Author/Composer Julian Pattison is an active pianist/singer/songwriter in the vicinity of Vancouver, British Columbia. His current involvement focuses primarily towards the development of new music, as well as providing music resources for congregations and groups within the United Church of Canada. Julian found his passion for music at an early age. His piano style combines elements of classical, pop, jazz, latin, blues, gospel and folk in order to create a vibrant musical presence. He leads music at Mount Seymour United Church.

MV 37 – Each Blade of Grass (2005)
Keri Wehlander is an author, hymn lyricist, liturgical dancer and leader of retreats and workshops. Spirituality and the arts provide a primary focus for her work in various settings in both her native Canada and the U.S.  She has written this text , celebrating the many wonders of creation.
It is to a tune adapted from RHODE ISLAND, a shape note tune from The United States Sacred Harmony, a songbook published by Amos Pilsbury in Boston in 1799.  The arrangement is by Linnea Good.

MV 135 – Called by Earth and Sky (2005)
Words and music are by Pat Mayberry, a singer songwriter with a passion for melody and harmony, who writes music which touches the listener deeply.  She began singing in Ottawa in 2001. She has written for the Seasons of the Spirit and Bible Quest church school curricula.  Her songs have been inspired by her personal and spiritual journey, and weave together universal themes of love, justice, and healing. She has a gift for the blend of words and music and strives to find the perfect match of sounds! Inclusive language and spirituality are key elements of Pat’s work. Her music is often used at workshops and retreats and for personal reflection. As stated in More Voices, this text is “a call to live with respect in Creation, celebrating the ancient tradition of the four elements.” Each stanza names and honours one of the elements, with the chorus calling us to our sacred responsibility to maintain our gift of the creation.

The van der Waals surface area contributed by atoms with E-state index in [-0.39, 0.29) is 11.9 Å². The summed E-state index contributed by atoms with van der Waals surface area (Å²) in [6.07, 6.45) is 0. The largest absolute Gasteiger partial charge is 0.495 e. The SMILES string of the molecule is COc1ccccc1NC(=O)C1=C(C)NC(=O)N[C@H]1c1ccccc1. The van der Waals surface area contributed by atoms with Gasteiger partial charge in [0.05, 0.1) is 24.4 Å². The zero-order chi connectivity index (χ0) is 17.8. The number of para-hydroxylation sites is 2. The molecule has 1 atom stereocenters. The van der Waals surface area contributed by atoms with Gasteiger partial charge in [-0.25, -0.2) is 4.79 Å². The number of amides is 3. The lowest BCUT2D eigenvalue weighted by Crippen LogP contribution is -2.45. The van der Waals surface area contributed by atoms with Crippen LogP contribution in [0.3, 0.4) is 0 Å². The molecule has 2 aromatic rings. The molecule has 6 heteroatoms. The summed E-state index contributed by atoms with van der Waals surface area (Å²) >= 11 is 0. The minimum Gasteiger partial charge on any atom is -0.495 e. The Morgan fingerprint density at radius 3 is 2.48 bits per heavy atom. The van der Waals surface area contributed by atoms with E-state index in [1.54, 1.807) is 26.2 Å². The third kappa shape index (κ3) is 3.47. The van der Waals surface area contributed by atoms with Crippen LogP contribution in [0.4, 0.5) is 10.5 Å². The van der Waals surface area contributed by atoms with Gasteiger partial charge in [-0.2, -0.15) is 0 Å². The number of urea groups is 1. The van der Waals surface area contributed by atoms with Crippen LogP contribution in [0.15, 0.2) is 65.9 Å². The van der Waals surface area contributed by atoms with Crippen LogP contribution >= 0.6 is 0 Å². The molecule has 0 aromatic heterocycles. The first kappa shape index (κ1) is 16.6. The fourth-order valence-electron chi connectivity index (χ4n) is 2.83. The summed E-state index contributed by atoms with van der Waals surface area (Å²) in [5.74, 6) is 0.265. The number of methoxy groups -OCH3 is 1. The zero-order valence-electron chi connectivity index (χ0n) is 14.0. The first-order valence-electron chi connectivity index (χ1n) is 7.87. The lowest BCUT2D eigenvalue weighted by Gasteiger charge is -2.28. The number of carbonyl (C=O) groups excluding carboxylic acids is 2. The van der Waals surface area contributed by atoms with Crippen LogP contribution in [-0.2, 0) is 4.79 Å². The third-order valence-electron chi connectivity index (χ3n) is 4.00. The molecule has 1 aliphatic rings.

VU 614 – In Suffering Love (1983)
When we go through personal crises we need the assurance that God is with us.  This hymn reminds us that God shares our pain, and that out of our suffering new hope can be reborn.  Author Rob Johns was a United Church minister serving in Winnipeg, who tragically died at age 45, three years after this hymn was written.

MV 84 In You There Is a Refuge (2005)
The text is by Keri Wehlander – see MV 37 above.  The text assures us that when we encounter chaos and discord in our lives, God provides us with a centering silence and peace.

VU 679 – Let There Be Light (1968)
This beautiful text by Canadian poet Frances Wheeler Davis is a prayer for light and enlightenment.  The structure of the text is worthy of study.  We first observe that the whole six stanzas are a prayer consisting of a single sentence.  The first four stanzas contain four lines, each beginning with the same verb – “let” in stanza one, then; “open,” “perish,” and “hallow.”  Stanza five uses the same structure except the first word of each line is “your,” with an implied “may.”  The final stanza recalls the first four, as each line begins with the verb from each of them. 
Canadian composer Robert Fleming wrote the lovely tune CONCORD.

VU 411 O God We Call (1994)